A (fragment) of a letter from Shaw to his wife Annie:

July 13,1863 [BCF]

My Dearest Annie,

I sent the family letter to Father, to this date, and you will get it very soon after this. You will see from it what we have been doing lately.

I should have been Major of the Second now if I had remained there, and lived through the battles. As regards my own pleasure, I had rather have that place than any other in the army. It would have been fine to go home, a field-officer in that regiment. Poor fellows, how they have been slaughtered! Our mail came to-night, but was taken away by mistake.

My warmest love to Mamma and Clem. . . . That country place of ours is often before my eyes in the dim future. .. .

[fragment printed]

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July 9, 1863

A letter from Shaw to his wife Annie, begun today, extended on the 11th, and completed on the 13:

Stono River, S.C. [RGS][BCF]
July 9,1863 (James’ Island)

My Darling Annie,

Just after closing my last, on the envelope of which I said we were ordered away from St. Helena’s Island, we embarked on board the “Chasseur.” We sailed at about 3 P.M., without anything but India-rubber blankets and a little hardbread, and arrived off Stono Inlet, near Charleston Harbour, at about one o’clock this morning. We lay off the bar until i P.M. waiting for the flood-tide. The sea was running very high all the time, so that the men were very sea-sick, and we had a decidedly uncomfortable day. In the night it rained hard, and we all got a good soaking, as it was too hot to stay below. At about 2 P.M. we came to an anchor at the southern point of Folly Island, and Colonel Montgomery reported to General Terry. We then steamed up the Stono River, in company with the Monitor “Nantucket,” the gunboat “Pawnee,” two other little gunboats, and seven transports containing General Terry’s Division.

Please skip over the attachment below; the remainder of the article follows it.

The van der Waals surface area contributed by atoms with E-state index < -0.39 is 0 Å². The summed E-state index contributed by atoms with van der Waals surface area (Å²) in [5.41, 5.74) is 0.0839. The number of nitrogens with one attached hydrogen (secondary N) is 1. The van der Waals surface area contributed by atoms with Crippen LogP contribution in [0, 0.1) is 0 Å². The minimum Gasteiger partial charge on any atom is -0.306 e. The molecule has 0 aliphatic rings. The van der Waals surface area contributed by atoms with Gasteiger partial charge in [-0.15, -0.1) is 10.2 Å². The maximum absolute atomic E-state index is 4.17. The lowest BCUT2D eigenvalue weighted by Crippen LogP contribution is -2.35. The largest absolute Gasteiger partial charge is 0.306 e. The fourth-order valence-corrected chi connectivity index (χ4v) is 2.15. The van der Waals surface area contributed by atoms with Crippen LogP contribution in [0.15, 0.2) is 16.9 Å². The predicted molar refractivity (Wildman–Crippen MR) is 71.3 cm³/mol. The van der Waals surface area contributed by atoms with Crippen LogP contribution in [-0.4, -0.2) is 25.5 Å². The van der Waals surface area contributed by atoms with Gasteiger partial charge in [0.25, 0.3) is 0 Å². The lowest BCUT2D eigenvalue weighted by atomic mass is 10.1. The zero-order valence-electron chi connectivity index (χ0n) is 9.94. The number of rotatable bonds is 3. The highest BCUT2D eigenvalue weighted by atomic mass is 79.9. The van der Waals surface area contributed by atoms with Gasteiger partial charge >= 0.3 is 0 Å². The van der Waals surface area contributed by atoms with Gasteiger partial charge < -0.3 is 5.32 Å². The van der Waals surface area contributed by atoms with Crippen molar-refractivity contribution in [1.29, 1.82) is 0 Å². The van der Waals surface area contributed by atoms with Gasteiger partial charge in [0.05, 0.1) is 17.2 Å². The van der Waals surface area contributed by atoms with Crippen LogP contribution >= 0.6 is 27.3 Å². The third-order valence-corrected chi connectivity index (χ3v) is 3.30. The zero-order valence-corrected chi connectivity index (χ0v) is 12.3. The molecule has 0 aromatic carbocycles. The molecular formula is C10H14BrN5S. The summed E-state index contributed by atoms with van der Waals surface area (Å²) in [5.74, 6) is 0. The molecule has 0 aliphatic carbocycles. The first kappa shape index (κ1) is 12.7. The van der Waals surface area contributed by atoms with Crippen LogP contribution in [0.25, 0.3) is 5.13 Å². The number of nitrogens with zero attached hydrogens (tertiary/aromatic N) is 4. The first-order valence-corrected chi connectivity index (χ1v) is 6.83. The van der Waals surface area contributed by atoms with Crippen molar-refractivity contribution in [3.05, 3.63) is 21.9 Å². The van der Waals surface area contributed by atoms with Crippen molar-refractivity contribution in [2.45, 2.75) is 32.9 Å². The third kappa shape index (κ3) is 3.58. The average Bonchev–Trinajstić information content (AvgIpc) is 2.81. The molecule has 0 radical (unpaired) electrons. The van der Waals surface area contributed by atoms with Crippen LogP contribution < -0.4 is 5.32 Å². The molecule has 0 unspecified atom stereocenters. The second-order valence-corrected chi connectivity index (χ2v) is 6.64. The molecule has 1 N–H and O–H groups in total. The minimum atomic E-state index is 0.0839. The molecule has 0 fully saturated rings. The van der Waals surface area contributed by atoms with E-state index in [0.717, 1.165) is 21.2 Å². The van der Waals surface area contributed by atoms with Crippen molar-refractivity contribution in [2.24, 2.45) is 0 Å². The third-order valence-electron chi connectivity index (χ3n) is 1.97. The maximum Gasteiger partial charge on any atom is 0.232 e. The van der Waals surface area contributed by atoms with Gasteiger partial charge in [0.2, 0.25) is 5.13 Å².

We now lie off the place where General Hunter’s troops landed last year in the attack on Charleston. The sail up the river was beautiful, the sun just sinking as we reached our anchorage.

July 10th—Still on board our transport. Last night, two regiments landed, but encountered nothing but a few outposts. General Terry’s part is only to make a feint, the real attack being on Morris Island from Folly. That began this morning, and the news from there is, that General Gillmore has got all his troops on Morris Island, and has possession of nearly half of it.

This afternoon I went inland about two miles, and from a housetop saw Fort Sumter, our Monitors, and the spires of Charleston. Just now the news of the fall of Vicksburg, and of Lee’s defeat has reached us. What an excitement there must be through the North! For my part, though, I do not believe the end is coming yet, and the next mail will probably tell us that Lee has got away with a good part of his army; there is too much danger of our government making a compromise, for peace to be entirely welcome now. I am very glad that McClellan was not restored to command, for such vacillation in the government would have been too contemptible. Every one can rejoice at Meade’s success, as he is as yet identified with no party. I hope the prisoners will not be paroled, for they will be in the army again in a month, if they are.